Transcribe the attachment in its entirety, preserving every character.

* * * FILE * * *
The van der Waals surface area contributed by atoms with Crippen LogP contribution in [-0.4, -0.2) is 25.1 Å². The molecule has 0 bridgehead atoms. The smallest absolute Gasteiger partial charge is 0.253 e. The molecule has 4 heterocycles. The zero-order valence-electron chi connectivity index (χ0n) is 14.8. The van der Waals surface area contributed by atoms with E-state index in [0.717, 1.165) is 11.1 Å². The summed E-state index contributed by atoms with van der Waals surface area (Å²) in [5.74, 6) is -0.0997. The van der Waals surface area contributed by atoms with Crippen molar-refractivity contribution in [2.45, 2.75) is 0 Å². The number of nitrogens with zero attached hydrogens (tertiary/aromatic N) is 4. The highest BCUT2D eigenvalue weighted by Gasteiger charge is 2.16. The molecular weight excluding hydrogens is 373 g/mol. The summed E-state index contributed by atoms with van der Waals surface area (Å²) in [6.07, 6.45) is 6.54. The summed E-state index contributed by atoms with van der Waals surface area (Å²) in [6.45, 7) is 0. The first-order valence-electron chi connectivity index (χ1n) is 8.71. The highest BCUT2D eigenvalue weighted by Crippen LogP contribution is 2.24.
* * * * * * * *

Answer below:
The van der Waals surface area contributed by atoms with Crippen LogP contribution in [-0.4, -0.2) is 25.1 Å². The molecule has 0 bridgehead atoms. The smallest absolute Gasteiger partial charge is 0.253 e. The molecule has 4 heterocycles. The zero-order valence-electron chi connectivity index (χ0n) is 14.8. The van der Waals surface area contributed by atoms with E-state index in [0.717, 1.165) is 11.1 Å². The summed E-state index contributed by atoms with van der Waals surface area (Å²) in [5.74, 6) is -0.0997. The van der Waals surface area contributed by atoms with Crippen molar-refractivity contribution in [2.45, 2.75) is 0 Å². The number of nitrogens with zero attached hydrogens (tertiary/aromatic N) is 4. The highest BCUT2D eigenvalue weighted by Gasteiger charge is 2.16. The molecular weight excluding hydrogens is 373 g/mol. The summed E-state index contributed by atoms with van der Waals surface area (Å²) in [6.07, 6.45) is 6.54. The summed E-state index contributed by atoms with van der Waals surface area (Å²) in [6.45, 7) is 0. The first-order valence-electron chi connectivity index (χ1n) is 8.71. The highest BCUT2D eigenvalue weighted by Crippen LogP contribution is 2.24.